The disciplines that we will examine include Literature, Film and Cultural Studies, Philosophy, Psychology, Law, History and African Studies. Students will select which other disciplines (among Art History, Anthropology and Sociolinguistics, Education, Economics, Geography, Health and Epidemiology and others) they want to examine according to the interests of the class.

Readings will include:
Edward Said, Orientalism
Toni Morrison, Playing in the Dark: Whiteness and the Literary Imagination
Kimberle Crenshaw et al., Critical Race Theory: The Key Readings That Launched The
Charles Mills, The Racial Contract
David W. Noble, Death of a Nation: American Culture and the End of Exceptionalism
Eduardo Bonilla-Silva and Tukufu Zuberi, White Logic, White Methods: Racism and
Cedric Robinson, Forgeries of Memory and Meaning: Blacks and the Regimes of Race in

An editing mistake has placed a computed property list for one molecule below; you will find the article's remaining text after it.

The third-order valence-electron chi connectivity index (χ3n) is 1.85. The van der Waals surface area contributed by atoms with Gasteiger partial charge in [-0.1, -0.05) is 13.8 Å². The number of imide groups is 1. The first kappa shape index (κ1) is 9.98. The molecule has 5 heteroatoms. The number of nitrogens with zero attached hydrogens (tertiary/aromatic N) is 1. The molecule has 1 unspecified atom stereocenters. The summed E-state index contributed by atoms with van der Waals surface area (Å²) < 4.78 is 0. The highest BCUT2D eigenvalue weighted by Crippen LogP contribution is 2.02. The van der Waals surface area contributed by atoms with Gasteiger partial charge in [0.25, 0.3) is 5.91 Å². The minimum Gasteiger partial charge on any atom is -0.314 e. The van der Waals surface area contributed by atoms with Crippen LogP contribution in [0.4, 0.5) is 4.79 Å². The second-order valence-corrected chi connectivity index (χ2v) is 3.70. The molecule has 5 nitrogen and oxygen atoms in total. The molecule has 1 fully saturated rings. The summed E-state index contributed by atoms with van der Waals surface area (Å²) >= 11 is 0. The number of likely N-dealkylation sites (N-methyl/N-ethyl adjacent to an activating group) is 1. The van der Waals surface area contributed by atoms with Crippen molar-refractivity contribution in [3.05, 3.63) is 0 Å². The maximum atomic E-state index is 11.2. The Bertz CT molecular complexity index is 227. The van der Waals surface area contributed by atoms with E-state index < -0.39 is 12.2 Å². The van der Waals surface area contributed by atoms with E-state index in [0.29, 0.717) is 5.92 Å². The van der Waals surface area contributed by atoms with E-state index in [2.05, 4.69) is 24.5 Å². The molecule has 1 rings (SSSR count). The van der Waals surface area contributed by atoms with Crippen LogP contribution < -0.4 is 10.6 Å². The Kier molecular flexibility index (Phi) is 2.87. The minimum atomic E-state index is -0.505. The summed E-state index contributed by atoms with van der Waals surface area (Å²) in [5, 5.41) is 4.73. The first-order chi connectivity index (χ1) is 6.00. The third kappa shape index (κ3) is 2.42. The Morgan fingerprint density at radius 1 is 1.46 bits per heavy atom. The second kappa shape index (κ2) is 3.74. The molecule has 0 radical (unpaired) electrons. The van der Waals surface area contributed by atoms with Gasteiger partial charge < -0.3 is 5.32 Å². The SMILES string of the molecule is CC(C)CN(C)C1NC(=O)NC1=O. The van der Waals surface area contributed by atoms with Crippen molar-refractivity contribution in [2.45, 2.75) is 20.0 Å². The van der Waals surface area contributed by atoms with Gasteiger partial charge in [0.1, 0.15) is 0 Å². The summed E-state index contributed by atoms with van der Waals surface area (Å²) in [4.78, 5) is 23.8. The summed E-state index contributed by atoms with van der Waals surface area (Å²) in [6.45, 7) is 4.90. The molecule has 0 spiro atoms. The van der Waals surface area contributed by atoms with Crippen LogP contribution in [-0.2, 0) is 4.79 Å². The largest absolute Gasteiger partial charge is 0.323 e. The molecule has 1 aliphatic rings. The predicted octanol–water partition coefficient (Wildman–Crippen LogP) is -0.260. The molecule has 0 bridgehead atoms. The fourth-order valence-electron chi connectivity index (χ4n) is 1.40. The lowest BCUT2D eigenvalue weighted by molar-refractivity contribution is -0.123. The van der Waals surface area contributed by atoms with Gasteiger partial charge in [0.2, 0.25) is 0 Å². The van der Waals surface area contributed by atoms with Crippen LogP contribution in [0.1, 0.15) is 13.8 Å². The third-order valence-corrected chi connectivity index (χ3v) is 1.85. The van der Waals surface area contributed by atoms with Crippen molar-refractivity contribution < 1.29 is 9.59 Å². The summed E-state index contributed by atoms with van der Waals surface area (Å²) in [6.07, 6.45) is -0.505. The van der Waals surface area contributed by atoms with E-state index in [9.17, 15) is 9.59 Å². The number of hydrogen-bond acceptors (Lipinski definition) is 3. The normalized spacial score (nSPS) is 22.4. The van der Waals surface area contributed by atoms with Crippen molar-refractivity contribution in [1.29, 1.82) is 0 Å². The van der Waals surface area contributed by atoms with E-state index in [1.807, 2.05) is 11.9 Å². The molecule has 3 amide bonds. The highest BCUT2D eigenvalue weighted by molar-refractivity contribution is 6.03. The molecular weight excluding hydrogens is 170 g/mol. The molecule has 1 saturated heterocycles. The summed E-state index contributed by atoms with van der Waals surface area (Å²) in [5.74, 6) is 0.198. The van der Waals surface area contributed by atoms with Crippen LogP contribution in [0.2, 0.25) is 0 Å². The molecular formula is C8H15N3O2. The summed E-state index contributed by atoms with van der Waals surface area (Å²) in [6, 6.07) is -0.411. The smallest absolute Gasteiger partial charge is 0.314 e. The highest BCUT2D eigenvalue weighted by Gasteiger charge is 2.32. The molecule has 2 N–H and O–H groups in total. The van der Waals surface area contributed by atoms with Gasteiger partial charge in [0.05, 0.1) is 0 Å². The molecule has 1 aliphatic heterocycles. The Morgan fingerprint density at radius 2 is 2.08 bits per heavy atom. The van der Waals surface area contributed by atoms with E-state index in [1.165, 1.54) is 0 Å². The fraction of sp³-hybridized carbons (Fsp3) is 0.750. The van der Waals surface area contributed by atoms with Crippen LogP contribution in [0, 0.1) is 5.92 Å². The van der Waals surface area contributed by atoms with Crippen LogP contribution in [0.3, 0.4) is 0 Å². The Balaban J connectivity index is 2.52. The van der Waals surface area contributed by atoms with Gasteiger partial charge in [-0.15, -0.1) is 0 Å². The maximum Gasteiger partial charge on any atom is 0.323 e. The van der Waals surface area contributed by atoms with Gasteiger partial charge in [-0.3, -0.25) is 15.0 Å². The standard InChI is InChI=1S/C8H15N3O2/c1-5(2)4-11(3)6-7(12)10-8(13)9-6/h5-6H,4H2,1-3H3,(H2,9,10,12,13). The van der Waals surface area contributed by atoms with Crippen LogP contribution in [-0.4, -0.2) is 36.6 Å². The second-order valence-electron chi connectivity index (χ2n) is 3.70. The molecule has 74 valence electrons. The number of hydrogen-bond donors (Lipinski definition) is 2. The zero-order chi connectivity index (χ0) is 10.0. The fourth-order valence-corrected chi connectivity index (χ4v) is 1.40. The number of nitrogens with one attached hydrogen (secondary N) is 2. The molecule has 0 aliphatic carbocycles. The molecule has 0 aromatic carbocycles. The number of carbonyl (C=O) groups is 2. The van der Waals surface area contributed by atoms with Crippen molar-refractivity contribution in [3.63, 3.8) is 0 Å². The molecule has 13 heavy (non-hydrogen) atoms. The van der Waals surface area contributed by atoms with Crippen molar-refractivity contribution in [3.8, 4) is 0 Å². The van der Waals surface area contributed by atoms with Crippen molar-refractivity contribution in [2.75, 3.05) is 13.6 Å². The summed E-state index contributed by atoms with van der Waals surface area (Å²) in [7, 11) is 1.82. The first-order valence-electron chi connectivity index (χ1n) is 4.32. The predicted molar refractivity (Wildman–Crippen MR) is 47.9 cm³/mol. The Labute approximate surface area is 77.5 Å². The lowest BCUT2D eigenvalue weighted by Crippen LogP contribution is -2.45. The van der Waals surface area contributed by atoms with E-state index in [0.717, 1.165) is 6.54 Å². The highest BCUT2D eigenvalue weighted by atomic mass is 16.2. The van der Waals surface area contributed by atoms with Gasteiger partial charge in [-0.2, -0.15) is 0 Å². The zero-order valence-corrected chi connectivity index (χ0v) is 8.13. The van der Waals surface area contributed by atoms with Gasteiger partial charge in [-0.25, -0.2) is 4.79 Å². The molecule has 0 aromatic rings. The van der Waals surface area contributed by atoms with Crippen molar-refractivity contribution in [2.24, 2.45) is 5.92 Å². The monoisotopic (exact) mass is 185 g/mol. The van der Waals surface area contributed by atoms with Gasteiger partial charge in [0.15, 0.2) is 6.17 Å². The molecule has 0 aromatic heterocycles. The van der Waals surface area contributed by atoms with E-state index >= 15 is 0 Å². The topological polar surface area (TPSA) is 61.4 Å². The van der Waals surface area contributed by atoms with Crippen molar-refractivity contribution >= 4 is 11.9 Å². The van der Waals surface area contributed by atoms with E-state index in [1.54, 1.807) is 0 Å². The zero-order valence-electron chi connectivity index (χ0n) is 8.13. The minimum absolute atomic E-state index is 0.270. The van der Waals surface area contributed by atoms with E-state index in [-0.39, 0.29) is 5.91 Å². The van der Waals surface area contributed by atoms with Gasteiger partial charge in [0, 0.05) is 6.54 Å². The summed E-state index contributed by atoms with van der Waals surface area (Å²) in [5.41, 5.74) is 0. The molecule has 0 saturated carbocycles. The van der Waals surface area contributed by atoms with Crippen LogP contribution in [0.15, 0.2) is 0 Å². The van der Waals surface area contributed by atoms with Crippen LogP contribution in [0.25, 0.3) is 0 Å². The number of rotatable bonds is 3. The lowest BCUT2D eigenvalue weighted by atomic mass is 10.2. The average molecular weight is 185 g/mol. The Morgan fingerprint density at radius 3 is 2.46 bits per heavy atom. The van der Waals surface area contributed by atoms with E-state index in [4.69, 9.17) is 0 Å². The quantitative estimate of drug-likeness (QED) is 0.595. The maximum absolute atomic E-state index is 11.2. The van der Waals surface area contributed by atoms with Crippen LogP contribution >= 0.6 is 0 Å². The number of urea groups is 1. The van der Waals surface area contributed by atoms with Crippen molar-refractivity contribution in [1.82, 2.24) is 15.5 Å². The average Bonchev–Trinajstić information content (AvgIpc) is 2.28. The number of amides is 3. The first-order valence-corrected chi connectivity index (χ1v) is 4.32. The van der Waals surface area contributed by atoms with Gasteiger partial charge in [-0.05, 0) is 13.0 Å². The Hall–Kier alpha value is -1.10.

American Theatre and Film Before WWII
Robert Guthrie, Even the Rat Was White: A Historical View of Psychology

English 350: Special Problems in English and American Literature
Dana Nelson
(Tuesdays, 12-3)

[Description forthcoming]


English 337B: Introduction to Literary Theory
Secularism, Literature, and the Politics of Culture
Allison Schachter
(Thursdays, 3:30-6:30)

[Description from previous offering, subject to change: In this course we will study a range of twentieth and twenty-first century theoretical texts that question the boundaries of secularism, civil society, and minority rights. Engaging with these critical discourses in anthropology, comparative and world literature, postcolonial studies, and modernist studies, we will interrogate the political, social, and aesthetic implications of reading literature through the lens of the secular. We will move beyond the binary of secularism and religion to consider how modern literary works negotiate the politics and aesthetics of secularism. Is secularism a discourse of the majority? How do minority writers engage with and challenge the divide between the secular and the religious? Is the novel a secular genre? What is the relationship between secularism and modernity? Readings will include works by Erich AuerbachMarthin Luther King, Malcolm X, Walter Benjamin, Edward Said, Talal Assad, Aamir Mufti, Saba Mahmood, Daniel Boyarin, Judith Butler, Hannah Arendt, and Seyla Benhabib.]